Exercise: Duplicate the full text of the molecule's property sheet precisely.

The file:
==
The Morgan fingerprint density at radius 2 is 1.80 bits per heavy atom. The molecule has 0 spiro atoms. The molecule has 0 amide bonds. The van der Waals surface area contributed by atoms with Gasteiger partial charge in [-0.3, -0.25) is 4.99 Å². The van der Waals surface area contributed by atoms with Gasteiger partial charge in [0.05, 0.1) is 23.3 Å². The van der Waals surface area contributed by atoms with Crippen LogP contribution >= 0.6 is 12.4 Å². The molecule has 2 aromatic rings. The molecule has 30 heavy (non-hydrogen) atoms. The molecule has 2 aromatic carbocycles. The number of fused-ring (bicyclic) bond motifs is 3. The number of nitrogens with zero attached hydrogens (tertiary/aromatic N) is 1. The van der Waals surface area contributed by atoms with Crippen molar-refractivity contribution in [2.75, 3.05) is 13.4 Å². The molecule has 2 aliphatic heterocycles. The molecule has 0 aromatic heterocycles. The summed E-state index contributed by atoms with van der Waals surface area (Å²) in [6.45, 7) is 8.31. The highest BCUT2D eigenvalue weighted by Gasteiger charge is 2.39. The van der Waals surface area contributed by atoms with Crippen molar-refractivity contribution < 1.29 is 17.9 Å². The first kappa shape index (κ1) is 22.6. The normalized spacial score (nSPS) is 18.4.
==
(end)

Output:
The Morgan fingerprint density at radius 2 is 1.80 bits per heavy atom. The molecule has 0 spiro atoms. The molecule has 0 amide bonds. The van der Waals surface area contributed by atoms with Gasteiger partial charge in [-0.3, -0.25) is 4.99 Å². The van der Waals surface area contributed by atoms with Gasteiger partial charge in [0.05, 0.1) is 23.3 Å². The van der Waals surface area contributed by atoms with Crippen LogP contribution >= 0.6 is 12.4 Å². The molecule has 2 aromatic rings. The molecule has 30 heavy (non-hydrogen) atoms. The molecule has 2 aromatic carbocycles. The number of fused-ring (bicyclic) bond motifs is 3. The number of nitrogens with zero attached hydrogens (tertiary/aromatic N) is 1. The van der Waals surface area contributed by atoms with Crippen molar-refractivity contribution in [2.75, 3.05) is 13.4 Å². The molecule has 2 aliphatic heterocycles. The molecule has 0 aromatic heterocycles. The summed E-state index contributed by atoms with van der Waals surface area (Å²) in [6.45, 7) is 8.31. The highest BCUT2D eigenvalue weighted by Gasteiger charge is 2.39. The van der Waals surface area contributed by atoms with Crippen molar-refractivity contribution < 1.29 is 17.9 Å². The first kappa shape index (κ1) is 22.6. The normalized spacial score (nSPS) is 18.4.